In fact, however, critics have accused the shadowy Council-answerable only to Khomeini-of playing a much greater role than a provisional parliament and of dominating the government.
Calling the Revolutionary Council "an institution which on the whole is legal, essential and fundamental" to the government, Bazargan said it will be replaced by an elected parliament when the permanent government is installed. When this can be expected to happen was not made clear.
Bazargan said the much-criticized committees, Islamic courts and "revolutionary guards" also are "necessary in the present circumstances" while police still are unbale to perform their duties because of a breakdown in their ranks during the revolution.
But Bazargan, the former head of the Iranian Human Rights Committee, dodged a question about his present attitude toward the continuing revolutionary trials, which have sent at least 164 persons before Islamic firing squads in the 81 days since he took office.
Bazargan said the aim of the proposed amnesty, which has been promoted by his Cabinet, is to "reduce as much as possible the number of cases tried by the revolutionary courts," limiting their jurisdiction to the unpardonable offenses to be defined by new regulations.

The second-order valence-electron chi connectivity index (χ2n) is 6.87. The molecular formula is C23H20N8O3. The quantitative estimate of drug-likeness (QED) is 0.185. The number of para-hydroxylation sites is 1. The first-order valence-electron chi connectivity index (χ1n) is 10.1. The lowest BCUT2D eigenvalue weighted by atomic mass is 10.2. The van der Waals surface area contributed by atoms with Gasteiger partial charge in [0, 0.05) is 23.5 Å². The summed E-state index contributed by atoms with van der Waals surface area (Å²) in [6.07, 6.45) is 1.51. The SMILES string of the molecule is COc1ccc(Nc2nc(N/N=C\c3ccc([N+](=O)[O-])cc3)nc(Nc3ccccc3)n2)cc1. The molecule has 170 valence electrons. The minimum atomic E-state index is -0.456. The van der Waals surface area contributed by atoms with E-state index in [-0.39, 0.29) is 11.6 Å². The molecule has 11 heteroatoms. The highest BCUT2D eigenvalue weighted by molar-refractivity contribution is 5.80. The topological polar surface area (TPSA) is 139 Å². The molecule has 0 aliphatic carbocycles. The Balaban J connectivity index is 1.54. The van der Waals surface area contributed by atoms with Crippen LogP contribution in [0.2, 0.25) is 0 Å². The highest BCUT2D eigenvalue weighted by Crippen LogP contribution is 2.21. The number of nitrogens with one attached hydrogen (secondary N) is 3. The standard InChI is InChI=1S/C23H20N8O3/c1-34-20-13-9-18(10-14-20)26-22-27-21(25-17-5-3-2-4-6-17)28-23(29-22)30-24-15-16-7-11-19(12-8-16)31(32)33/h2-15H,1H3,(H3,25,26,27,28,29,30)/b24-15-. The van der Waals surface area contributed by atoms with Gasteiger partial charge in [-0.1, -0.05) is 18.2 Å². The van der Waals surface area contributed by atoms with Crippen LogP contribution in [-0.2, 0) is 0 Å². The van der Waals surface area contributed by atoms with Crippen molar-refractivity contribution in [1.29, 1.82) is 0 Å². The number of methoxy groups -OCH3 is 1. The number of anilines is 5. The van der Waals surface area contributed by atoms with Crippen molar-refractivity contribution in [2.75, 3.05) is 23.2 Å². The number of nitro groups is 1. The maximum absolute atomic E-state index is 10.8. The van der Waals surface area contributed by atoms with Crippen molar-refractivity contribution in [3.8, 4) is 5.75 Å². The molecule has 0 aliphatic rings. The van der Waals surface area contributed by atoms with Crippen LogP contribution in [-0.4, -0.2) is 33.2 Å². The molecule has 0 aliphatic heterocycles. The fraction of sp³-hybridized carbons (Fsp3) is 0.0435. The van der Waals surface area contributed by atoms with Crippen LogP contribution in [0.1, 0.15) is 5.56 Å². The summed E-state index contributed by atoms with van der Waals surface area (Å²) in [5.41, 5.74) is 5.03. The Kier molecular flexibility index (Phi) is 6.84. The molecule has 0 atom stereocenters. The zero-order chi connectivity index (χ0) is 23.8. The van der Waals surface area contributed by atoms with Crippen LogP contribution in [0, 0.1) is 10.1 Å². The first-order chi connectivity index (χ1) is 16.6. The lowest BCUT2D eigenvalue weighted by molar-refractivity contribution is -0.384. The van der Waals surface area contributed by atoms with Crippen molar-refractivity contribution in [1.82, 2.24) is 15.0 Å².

It would remain to be seen whether the definitions would be any less vague than the fuzzy Koranic charges of "corruption on earth" and "waging war against God" that already have figured in a number of death sentences.
Almost 1,300 political prisoners are awaiting trial in Tehran's main Qasr Prison, although it is unclear how many would be covered by the proposed amnesty.
Despite the myriad problems that threaten the government - regional autonomy demands, unemployment, terrorist assassinations and the looming possibility of clashes between Islamic fundamentalists and Iranian leftists-Bazargan seemed composed and self-assured.
Asked whether he would be a candidate for the first president of the Islamtic republic, the 71-year-old prime minister chuckled and said, "That depends. That's for the future. I'm not saying either yest or no."
In today's mourning ceremonies in Tehran, thousands of Khomeini followers shouted virulent anti-communist slogans, raising fears among some leftists that a crackdown may be in the offing.
Hassan Chesavari, a high school teacher, said the thought Communists were responsible for Motahari's assassination and said Moslems would "show their anger" if such acts continued. Concerning an eventual clash between Moslems and Communists, he said, "We are awaiting orders from Ayatollah Khomeini. If he gives the order we will put them in their proper place."
Mahboubeh Bahmani, a middle-aged housewife wearing a black full-length veil, said, "So far I have given two martyrs to the revolution and I am ready to give my other three children and myself to the cause of Islam-to root out the Communists."
"Deaths to Communists," interjected a bystander. CAPTION: Picture, Thousand of grieving Iranians try to catch a glimpse of Ayatollah Morteza Motahari's coffin as it leaves Tehran University for burial in holy city of Qom. AP